As a member of the inaugural class of our Houser Academy, RJ Griffin focused on advocating for housing for those who are leaving the carceral system. After completing the Academy in May 2021, he will continue to work toward Fair Housing for individuals who have served their time and are looking for a second chance in his work with the Liberty Proclaimed Ministry. Here, RJ describes a bit of that work.
In modern American society, men of color are sometimes stereotyped for not acting like “real” men because they may not be providers and protectors of their families like in past generations. But digging deeper into our history, a major cause for this phenomenon is the population of men who were removed from the family structure during the War on Drugs. This civil war led to the targeted imprisonment of hundreds of thousands of people, particularly men in Black and Brown communities. The end result was the children of those men were left to grow up missing a parent, in particular a father in the home, and we must invest in restoring that complete dynamic.
Liberty Proclaimed Ministry (LPM) is a nonprofit organization that was created to provide a holistic remedy to the effects of mass incarceration, but the ultimate remedy is in need of a whole community effort.
The first roadblock following mass incarceration is addressing the lack of life skills necessary to return back to society. According to the Prison Policy Initiative, over 25% of the formerly incarcerated do not have a high school diploma. Other issues, such as not knowing how to clear one’s driving record or properly file taxes, can cause an individual to rack up warrants or back taxes and continue to fall into legal and financial trouble.
Family and supportive loved ones can best help those coming home by filling in the gaps that were missed while they were locked up. They need information about where each office is, what documents are needed, and how to fill out forms. A prevalent example of this is seen with individuals who do not have a driver’s license. LPM prepares for testing, sets up appointments with the Department of Public Safety (DPS), and offers raises and promotions to those who pass.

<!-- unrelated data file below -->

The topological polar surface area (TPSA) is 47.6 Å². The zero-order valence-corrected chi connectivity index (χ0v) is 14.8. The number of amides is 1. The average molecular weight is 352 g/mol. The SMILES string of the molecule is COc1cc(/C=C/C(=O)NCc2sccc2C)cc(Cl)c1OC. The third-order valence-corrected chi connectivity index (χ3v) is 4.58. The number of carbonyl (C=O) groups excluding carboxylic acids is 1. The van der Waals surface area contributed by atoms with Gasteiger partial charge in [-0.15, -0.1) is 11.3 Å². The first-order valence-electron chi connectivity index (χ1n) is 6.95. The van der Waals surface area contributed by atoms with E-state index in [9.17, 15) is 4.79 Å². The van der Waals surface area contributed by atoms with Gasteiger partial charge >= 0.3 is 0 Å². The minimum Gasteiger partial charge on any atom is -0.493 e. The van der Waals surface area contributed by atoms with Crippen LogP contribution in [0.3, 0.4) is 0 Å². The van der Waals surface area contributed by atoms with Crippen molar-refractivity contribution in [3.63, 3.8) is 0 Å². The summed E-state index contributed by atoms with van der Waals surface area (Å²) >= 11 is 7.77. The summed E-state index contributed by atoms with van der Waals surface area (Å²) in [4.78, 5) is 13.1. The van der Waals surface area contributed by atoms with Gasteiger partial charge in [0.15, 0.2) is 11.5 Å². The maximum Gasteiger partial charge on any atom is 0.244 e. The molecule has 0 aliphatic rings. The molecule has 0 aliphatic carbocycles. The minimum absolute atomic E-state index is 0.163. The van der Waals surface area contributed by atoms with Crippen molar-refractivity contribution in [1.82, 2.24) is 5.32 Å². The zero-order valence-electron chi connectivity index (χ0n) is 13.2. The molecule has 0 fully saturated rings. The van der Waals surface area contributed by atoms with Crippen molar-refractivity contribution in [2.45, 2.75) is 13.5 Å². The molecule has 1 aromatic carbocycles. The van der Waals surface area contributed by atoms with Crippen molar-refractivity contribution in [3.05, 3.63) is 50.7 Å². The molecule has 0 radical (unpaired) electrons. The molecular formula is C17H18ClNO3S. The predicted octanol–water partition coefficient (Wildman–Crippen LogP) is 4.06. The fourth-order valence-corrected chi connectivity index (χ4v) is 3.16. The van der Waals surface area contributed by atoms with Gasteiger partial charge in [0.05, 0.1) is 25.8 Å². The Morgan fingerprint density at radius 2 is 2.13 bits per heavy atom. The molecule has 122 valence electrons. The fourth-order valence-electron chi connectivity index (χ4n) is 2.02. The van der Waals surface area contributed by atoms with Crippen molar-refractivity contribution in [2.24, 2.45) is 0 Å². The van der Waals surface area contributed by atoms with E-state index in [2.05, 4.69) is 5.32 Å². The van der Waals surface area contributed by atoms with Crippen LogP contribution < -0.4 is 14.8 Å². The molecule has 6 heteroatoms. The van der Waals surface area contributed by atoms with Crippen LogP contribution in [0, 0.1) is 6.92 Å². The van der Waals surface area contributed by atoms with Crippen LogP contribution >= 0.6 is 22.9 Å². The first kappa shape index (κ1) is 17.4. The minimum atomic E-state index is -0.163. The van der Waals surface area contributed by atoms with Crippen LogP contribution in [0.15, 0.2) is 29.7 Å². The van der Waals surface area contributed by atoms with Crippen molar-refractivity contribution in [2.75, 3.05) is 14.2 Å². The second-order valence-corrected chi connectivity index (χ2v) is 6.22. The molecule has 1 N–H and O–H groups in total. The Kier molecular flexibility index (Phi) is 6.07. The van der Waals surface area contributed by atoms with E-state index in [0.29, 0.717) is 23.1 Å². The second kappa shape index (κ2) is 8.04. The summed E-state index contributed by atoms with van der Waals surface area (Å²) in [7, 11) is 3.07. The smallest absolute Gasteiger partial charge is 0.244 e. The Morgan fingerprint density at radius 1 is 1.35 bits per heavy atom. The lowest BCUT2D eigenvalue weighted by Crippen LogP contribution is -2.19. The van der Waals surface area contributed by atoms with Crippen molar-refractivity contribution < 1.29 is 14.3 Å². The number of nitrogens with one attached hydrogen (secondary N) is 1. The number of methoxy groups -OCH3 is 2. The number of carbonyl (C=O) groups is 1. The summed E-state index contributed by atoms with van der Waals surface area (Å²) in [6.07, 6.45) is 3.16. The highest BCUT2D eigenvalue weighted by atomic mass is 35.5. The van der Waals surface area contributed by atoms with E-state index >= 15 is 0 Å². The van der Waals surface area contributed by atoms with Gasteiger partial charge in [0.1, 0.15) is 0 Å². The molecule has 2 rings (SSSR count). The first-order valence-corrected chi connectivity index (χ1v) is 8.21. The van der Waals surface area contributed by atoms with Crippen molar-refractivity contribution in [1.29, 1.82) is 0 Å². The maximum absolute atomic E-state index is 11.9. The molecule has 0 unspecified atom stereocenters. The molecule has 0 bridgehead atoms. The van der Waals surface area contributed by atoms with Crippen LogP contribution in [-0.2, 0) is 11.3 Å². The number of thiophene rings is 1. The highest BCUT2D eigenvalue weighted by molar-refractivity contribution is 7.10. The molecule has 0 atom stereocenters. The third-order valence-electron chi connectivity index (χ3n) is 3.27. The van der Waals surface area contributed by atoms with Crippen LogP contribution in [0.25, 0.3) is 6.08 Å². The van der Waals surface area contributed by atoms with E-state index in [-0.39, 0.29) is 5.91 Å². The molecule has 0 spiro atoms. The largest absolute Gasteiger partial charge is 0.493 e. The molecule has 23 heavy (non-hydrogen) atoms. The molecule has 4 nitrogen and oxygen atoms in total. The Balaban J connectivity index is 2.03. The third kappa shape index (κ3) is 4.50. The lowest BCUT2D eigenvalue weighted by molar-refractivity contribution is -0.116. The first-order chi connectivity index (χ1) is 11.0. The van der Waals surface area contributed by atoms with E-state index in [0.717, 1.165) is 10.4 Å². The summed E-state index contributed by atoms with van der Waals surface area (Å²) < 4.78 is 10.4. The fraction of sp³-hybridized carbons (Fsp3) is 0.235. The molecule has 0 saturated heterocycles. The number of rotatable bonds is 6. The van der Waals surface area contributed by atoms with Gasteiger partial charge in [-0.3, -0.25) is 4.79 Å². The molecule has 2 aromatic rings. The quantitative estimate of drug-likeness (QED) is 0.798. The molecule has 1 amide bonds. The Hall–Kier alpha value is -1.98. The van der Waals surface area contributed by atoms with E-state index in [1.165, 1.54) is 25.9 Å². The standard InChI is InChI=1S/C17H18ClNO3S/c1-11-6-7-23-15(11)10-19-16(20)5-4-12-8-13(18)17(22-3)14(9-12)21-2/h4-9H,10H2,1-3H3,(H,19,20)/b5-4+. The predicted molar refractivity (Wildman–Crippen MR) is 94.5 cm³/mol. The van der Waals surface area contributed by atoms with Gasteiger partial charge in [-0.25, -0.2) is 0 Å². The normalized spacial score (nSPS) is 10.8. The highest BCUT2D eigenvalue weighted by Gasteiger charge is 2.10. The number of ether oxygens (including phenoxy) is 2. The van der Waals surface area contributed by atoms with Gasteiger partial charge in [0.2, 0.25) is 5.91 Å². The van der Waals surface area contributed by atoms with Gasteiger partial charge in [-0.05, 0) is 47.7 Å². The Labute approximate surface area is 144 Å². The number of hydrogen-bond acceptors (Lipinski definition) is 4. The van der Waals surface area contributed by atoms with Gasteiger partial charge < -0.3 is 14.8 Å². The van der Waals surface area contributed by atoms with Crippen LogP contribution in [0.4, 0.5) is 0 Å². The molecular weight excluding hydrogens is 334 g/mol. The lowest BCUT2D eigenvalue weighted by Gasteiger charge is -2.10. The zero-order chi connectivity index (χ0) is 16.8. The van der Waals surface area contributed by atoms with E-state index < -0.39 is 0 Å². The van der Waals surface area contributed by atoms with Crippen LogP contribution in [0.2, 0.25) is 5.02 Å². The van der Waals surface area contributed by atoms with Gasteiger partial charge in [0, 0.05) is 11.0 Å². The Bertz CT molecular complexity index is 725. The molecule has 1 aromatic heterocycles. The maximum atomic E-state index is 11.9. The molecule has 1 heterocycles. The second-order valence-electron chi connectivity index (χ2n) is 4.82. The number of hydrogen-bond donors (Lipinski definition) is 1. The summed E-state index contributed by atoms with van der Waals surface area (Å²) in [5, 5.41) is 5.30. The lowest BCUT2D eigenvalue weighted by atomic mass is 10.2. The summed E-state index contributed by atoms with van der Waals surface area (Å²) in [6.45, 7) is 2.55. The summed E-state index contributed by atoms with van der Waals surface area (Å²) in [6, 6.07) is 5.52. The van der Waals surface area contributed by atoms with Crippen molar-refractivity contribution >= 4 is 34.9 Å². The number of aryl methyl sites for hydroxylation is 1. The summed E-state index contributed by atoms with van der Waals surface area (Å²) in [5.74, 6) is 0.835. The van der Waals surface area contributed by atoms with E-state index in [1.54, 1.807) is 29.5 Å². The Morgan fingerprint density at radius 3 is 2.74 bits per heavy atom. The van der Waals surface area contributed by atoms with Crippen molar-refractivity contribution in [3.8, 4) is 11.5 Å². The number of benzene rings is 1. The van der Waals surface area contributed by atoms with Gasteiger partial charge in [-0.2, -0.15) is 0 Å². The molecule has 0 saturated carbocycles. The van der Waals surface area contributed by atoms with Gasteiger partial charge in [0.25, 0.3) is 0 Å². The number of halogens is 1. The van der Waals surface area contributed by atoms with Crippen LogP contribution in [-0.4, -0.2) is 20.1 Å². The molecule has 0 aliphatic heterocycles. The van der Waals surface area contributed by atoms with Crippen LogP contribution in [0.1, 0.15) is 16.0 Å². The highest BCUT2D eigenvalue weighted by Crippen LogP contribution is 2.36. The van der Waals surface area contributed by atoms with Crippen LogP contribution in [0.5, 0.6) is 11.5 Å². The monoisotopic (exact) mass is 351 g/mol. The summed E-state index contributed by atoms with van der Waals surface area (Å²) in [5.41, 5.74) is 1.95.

It is a big achievement because they can finally feel free from looking over their shoulders while they drive and not fear being pulled over. The process of becoming documented is daunting and these individuals need someone to walk beside them with patience, advice, and direction.
The next issue is finding employment. Many workplaces still have discriminatory hiring practices against the formerly incarcerated, which prevents these men from being providers for their homes. The Prison Policy Initiative reports that the formerly incarcerated are unemployed at the rate of 27%, which is higher than the rate during the entire Great Depression. We need business owners and hiring departments to give second chances in the workplace. When people who have been constantly rejected finally get an opportunity, we’ve seen they are grateful and work harder than most.
Everyone in prison is assigned a work detail, and in some cases hard labor, to which they are paid nothing. When those same individuals are freed, just receiving a paycheck for work is a relief and encouragement to work hard. At LPM, the aim is to not only put these individuals to work, it is to equip them with tools and skills to be successful in the workplace. It starts with soft skills like being punctual and workplace professionalism, to leading a team and finally to serving clients. Being a provider is essential and these individuals need some grace-giving business owners to offer them the opportunity to do so.
The last and possibly most damaging issue is housing. Mass incarceration has created a tremendous hole for the formerly incarcerated to climb out of. According to the Prison Policy Initiative, national research suggests that 15% of formerly incarcerated experience homelessness leading up to their admission into prison. Today, there is no protection for the formerly incarcerated from housing discrimination.
Current tenants need to petition their apartment management to permit leasing to the formerly incarcerated. Management works for the tenant, and if tenants express openness to coexisting, management will be more apt to be open to it. LPM is looking to partner with independent landlords and apartment complexes to offer affordable quality housing to its individuals.
The current option of quality living for these individuals is crashing with a loved one, trying not to overstay their welcome. It’s a temporary solution at best, not an environment to raise a family and lead as the head of the household. One of the biggest contributions a provider of a home can do is actually provide a home. These individuals need redemptive property managers and owners to help them assume that responsibility and offer them the opportunity of housing.
There is a responsibility that comes with being the head of the household and that weight is even heavier when the system has set you back. In an attempt to eliminate drugs in this country, the ends ravaged an entire generation. If that was not the intention of the original effort, then there should be an intentional effort to clean up those effects. There are hundreds of thousands of men who need our help to restore their lives to become the men we need in our families, our communities, and society as a whole to help raise future generations. Although there are many problems created by mass incarceration, the remedy can be achieved if we all band together.
Reference: Prison Policy Initiative, www.prisonpolicy.org